In the summer of 1966, on the strength of his early releases, Charley Pride was booked for his first large show, in Detroit’s Olympia Stadium. Since no information about the singer had been included with those singles, few of the 10,000 country fans who came to the show knew Pride was black, and only discovered the fact when he walked onto the stage, at which point the applause trickled off to silence. “I knew I’d have to get it over with sooner or later,” Pride later remembered. “I told the audience: ‘Friends, I realize it’s a little unique, me coming out here, with a permanent suntan, to sing country and western to you. But that’s the way it is.’ ”
The show became the first of a long and active career playing to large audiences, with Charley’s race soon becoming a minor detail compared to his success. In 1967, he became the first black performer to appear at the Grand Ole Opry since founding member DeFord Bailey, who had last appeared in 1941. Between 1969 and 1971, Charley Pride had eight singles that reached number one on the US Country Hit Parade and also charted on the Billboard Hot 100. The pop success of these songs reflected the country/pop crossover sound that was reaching country music in the 1960s and early 1970s, known as “Countrypolitan”. In 1969, his compilation album, “The Best of Charley Pride”, sold more than one million copies, and was awarded a gold disc. Only Elvis Presley sold more records for RCA Victor than Charley Pride.
In 1971, Charley Pride released what would become his biggest hit, “Kiss an Angel Good Mornin'”, a million-selling crossover single, and won the Country Music Association’s entertainer of the year award, as well as its top male vocalist award in 1971 and 1972.
“Kiss an Angel Good Mornin'” became Charley Pride’s signature tune. Besides being a five-week country number one in late 1971 and early 1972, the song was also his only pop top-40 hit, hitting number 21, and reaching the top 10 of the Adult Contemporary charts, as well.
During the rest of the 1970s and into the 1980s, Pride continued to rack up country music hits and sold more than 70 million records (singles, albums, and compilations included).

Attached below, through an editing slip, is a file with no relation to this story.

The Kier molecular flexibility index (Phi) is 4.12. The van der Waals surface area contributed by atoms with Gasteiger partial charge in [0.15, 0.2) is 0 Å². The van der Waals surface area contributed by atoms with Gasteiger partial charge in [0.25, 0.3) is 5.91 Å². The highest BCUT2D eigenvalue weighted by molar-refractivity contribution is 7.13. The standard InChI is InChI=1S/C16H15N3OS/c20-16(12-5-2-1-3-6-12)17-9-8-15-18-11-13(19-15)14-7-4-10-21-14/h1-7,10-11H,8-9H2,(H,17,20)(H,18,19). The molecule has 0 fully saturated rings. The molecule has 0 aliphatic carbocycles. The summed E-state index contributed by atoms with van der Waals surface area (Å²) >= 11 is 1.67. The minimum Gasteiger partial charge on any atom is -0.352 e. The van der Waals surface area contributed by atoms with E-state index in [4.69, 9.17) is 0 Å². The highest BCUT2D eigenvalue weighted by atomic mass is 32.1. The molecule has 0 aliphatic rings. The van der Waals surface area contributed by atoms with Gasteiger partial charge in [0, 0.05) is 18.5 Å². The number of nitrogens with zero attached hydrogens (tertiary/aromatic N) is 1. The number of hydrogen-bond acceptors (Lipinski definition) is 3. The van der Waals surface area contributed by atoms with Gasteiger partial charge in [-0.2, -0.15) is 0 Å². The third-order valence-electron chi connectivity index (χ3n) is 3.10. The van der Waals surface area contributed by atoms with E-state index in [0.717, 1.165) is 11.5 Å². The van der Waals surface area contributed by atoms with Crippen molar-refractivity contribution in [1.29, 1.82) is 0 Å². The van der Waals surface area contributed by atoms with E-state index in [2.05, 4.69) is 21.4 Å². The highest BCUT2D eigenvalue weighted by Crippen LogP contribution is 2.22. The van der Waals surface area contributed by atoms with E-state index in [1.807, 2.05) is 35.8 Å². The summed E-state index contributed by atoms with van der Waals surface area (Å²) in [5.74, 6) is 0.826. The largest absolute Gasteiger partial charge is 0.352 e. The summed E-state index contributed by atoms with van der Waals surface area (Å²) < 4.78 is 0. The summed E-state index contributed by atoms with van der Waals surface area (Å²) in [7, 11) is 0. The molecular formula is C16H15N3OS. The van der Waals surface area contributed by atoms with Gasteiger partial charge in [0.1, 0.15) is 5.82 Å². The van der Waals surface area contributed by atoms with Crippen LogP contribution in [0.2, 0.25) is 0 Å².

In 1975, Charley Pride’s agent sold a 40-date tour package to a UK booking agent, who then sold four dates to the Dublin-based Irish music promoter Jim Aiken. At the time, the Troubles were at their height, and few nonresident music and sports teams traveled there. Jim Aiken subsequently traveled to Pride’s winter concert in Ohio, and persuaded Charley to play one of the concerts at Belfast’s Ritz Cinema, which he played in November 1976, with his album song “Crystal Chandeliers” subsequently being released as a single in the UK and Ireland. Charley Pride subsequently became a hero to both sides of the conflict for breaking the effective touring concert ban and his song “Crystal Chandeliers” was seen as a unity song.
Charley Pride performed the national anthem before game six of the 1980 World Series, at Super Bowl VIII and again at game five of the 2010 World Series.
On May 1, 1993, Charley Pride became a member of the Grand Ole Opry.
In 1994, Charley Pride published his book Pride: The Charley Pride Story.
Charley Pride had a tumor removed from his right vocal cord in 1997 at the University of Arkansas for Medical Sciences. He returned in February 2009 for a routine checkup and surprised the Arkansas Senate with an unplanned performance of five songs.
On June 5, 2008, Charley Pride, his brother Mack “The Knife” Pride and 28 other living former Negro league players were “drafted” by each of the 30 Major League Baseball teams in a recognition of the on-field achievements and historical relevance of 30 mostly forgotten, Negro league stars. Charley was picked by the Texas Rangers, with whom he has had a long affiliation, and the Colorado Rockies took his brother Mack.
In 2016, Charley Pride was selected as one of 30 country artists to perform on “Forever Country”, a mash-up track of “Take Me Home, Country Roads”, “On the Road Again”, and “I Will Always Love You”, which celebrated 50 years of the Country Music Association Awards.
In 2020, the CMA announced that Pride would receive the Willie Nelson Lifetime Achievement Award at the 54th Country Music Association Awards in recognition of his work in the genre. The CEO of the CMA explained that “Charley Pride is the epitome of a trailblazer. Few other artists have grown country music’s rich heritage and led to the advancement of country music around the world like Charley. His distinctive voice has created a timeless legacy that continues to echo through the country community today. We could not be more excited to honor Charley with one of CMA’s highest accolades.”
Charley Pride died in Dallas on December 12, 2020, of complications which were related to COVID-19, aged 86 years old.